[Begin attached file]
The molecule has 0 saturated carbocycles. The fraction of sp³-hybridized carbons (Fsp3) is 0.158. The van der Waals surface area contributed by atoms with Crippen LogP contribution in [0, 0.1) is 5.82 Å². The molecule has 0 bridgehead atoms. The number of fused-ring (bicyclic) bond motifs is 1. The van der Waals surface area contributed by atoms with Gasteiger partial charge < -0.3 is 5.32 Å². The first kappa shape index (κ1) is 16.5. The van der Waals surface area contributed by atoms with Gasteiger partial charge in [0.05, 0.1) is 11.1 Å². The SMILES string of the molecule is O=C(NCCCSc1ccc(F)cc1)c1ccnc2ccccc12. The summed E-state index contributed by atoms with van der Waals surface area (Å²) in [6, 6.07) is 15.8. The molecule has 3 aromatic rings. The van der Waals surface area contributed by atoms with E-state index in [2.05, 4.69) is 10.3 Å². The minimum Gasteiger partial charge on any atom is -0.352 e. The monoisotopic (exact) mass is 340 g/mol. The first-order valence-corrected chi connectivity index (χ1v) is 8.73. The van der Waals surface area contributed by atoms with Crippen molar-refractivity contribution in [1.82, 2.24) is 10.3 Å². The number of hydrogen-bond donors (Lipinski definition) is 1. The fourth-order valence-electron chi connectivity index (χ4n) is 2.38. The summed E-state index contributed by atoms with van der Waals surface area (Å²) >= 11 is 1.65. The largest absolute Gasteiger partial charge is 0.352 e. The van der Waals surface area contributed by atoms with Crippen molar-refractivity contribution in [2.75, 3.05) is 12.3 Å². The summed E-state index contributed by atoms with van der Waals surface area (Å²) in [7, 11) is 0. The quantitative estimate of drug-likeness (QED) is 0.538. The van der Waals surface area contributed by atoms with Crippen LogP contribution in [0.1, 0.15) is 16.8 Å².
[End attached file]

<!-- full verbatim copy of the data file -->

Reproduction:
The molecule has 0 saturated carbocycles. The fraction of sp³-hybridized carbons (Fsp3) is 0.158. The van der Waals surface area contributed by atoms with Crippen LogP contribution in [0, 0.1) is 5.82 Å². The molecule has 0 bridgehead atoms. The number of fused-ring (bicyclic) bond motifs is 1. The van der Waals surface area contributed by atoms with Gasteiger partial charge < -0.3 is 5.32 Å². The first kappa shape index (κ1) is 16.5. The van der Waals surface area contributed by atoms with Gasteiger partial charge in [0.05, 0.1) is 11.1 Å². The SMILES string of the molecule is O=C(NCCCSc1ccc(F)cc1)c1ccnc2ccccc12. The summed E-state index contributed by atoms with van der Waals surface area (Å²) in [6, 6.07) is 15.8. The molecule has 3 aromatic rings. The van der Waals surface area contributed by atoms with E-state index in [2.05, 4.69) is 10.3 Å². The minimum Gasteiger partial charge on any atom is -0.352 e. The monoisotopic (exact) mass is 340 g/mol. The first-order valence-corrected chi connectivity index (χ1v) is 8.73. The van der Waals surface area contributed by atoms with Crippen molar-refractivity contribution in [1.82, 2.24) is 10.3 Å². The number of hydrogen-bond donors (Lipinski definition) is 1. The fourth-order valence-electron chi connectivity index (χ4n) is 2.38. The summed E-state index contributed by atoms with van der Waals surface area (Å²) >= 11 is 1.65. The largest absolute Gasteiger partial charge is 0.352 e. The van der Waals surface area contributed by atoms with Crippen molar-refractivity contribution in [2.75, 3.05) is 12.3 Å². The summed E-state index contributed by atoms with van der Waals surface area (Å²) in [7, 11) is 0. The quantitative estimate of drug-likeness (QED) is 0.538. The van der Waals surface area contributed by atoms with Crippen LogP contribution in [0.1, 0.15) is 16.8 Å².